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Human Genome Research: Ethical Issues Involved

19 Aug 2022

Genomics is the study of the complete set of DNA (including all of its genes) in a person or other organism. Almost every cell in a person’s body contains a complete genome copy. Research in this area is relatively new, even though DNA was discovered long ago. What are the ethical issues involved in human genome research? To learn more about this, the Centre for Bioethics and Humanities (CBH) invited A/Prof Dr Teguh Haryo Sasongko from the Department of Physiology, School of Medicine, International Medical University to share his thoughts on “Ethical Issues in Human Genome Research”.


A/Pro Dr Teguh, in his webinar held on 14 July 2022, discussed the ethical implications of recent technological advances in human genome research that will impact our understanding of the values of genomic information, privacy and data sharing, and the problem of sustaining inequality of access to the technologies.


During the webinar, Dr Teguh explained the philosophical grounds and the issues in genome research such as the distinctive nature of genetic information, the identification information about a person, the genetic information that could be predictive of disease, privacy and confidentiality, psychological risks and the access and ownership to data and specimens.


According to Dr Teguh, somatic gene editing research for therapeutic purposes is generally encouraged, whereas germline gene editing research is legally banned in 40 countries due to safety issues. Bringing genomic research into a developing country enables the study of common complex disorders and encourages medical research on diseases affecting populations with lower average income and literacy levels.


Furthermore, Dr Teguh also explained that genomic studies might improve as there is an imbalance in knowledge wealth involving health research data coming from lower-income nations. He also spoke about protecting the interest of research participants, regulating international collaborative Genomic research, and protecting the interests of local researchers in low-income countries.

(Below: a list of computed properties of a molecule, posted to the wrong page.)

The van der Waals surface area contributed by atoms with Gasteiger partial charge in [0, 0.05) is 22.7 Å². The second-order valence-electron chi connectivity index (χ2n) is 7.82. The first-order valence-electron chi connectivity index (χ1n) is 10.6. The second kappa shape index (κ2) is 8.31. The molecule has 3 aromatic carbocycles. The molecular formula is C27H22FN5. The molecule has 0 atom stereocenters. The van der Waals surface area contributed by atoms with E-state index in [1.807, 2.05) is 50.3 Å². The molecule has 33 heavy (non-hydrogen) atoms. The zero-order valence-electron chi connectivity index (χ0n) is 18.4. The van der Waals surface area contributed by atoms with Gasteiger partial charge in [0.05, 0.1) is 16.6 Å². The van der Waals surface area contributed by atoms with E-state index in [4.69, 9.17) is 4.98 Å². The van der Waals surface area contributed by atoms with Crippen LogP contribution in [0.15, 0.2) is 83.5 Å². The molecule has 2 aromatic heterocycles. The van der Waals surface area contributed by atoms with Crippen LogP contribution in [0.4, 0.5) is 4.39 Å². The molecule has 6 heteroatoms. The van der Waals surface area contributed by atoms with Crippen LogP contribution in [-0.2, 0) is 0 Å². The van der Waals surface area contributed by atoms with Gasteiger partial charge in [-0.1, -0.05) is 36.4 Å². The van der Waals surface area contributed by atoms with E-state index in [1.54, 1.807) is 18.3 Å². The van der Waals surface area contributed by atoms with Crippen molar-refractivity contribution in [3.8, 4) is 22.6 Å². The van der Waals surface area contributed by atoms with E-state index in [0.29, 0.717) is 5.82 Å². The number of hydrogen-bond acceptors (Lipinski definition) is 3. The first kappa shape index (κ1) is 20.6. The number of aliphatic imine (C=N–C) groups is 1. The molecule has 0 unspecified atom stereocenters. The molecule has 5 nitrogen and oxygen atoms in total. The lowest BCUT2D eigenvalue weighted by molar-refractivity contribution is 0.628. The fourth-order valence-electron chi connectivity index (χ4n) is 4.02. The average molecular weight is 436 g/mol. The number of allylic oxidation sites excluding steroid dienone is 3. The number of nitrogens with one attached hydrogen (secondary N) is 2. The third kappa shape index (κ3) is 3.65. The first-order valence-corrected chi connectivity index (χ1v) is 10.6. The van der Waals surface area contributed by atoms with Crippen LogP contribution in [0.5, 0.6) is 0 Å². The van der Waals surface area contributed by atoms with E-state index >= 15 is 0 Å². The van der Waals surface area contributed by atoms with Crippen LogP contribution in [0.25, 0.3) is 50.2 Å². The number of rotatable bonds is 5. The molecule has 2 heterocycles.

Some of the diverse ethical issues of data and specimen sharing were also discussed during the webinar. There are concerns regarding anonymity, data security, the implications of collecting and storing vast amounts of data and its uncertain future use, and the implications of data release for populations and for family members of participants. There is also the need to strike a proper balance between research and protection, the development of appropriate governance mechanisms, the implications for trust, consent and autonomy, commercialization, and the ethical importance of the sustainability of databases.


Dr Teguh concluded his talk with the future directions of genome research. He emphasized that the public, healthcare providers, researchers, ethics committees and research institutions need to be aware and acknowledge the participants as research partners and be innovative in the consent process.


The webinar session ended with a question-and-answer session. Muhammad Ellhaam bin Juahir was the session’s moderator, and the master of ceremony was Jaydeep Singh Mavi. Both are undergraduates from the School of Medicine, IMU.

About A/Prof Dr Teguh Haryo Sasongko 

A/Prof Dr Teguh Haryo Sasongko has a longstanding teaching portfolio spanning undergraduate and postgraduate levels in diverse biomedical fields, namely medical physiology, medical biochemistry and genetics, medical and research ethics, as well as evidence-based healthcare. He is an active author, trainer and reviewer for The Cochrane Collaboration, a prominent worldwide evidence-based healthcare initiative. His research involves ethical and social issues on human/medical genetics, especially those that relate to Malaysian society. He is also one of the experts from the Malaysian Ministry of Science, Technology and Innovation who is involved in formulating an updated version of the Malaysian Research and Development Classification System (MRDCS).

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Written by Dr Thulasimani Munohsamy, Lecturer, Centre for Bioethics and Humanities.

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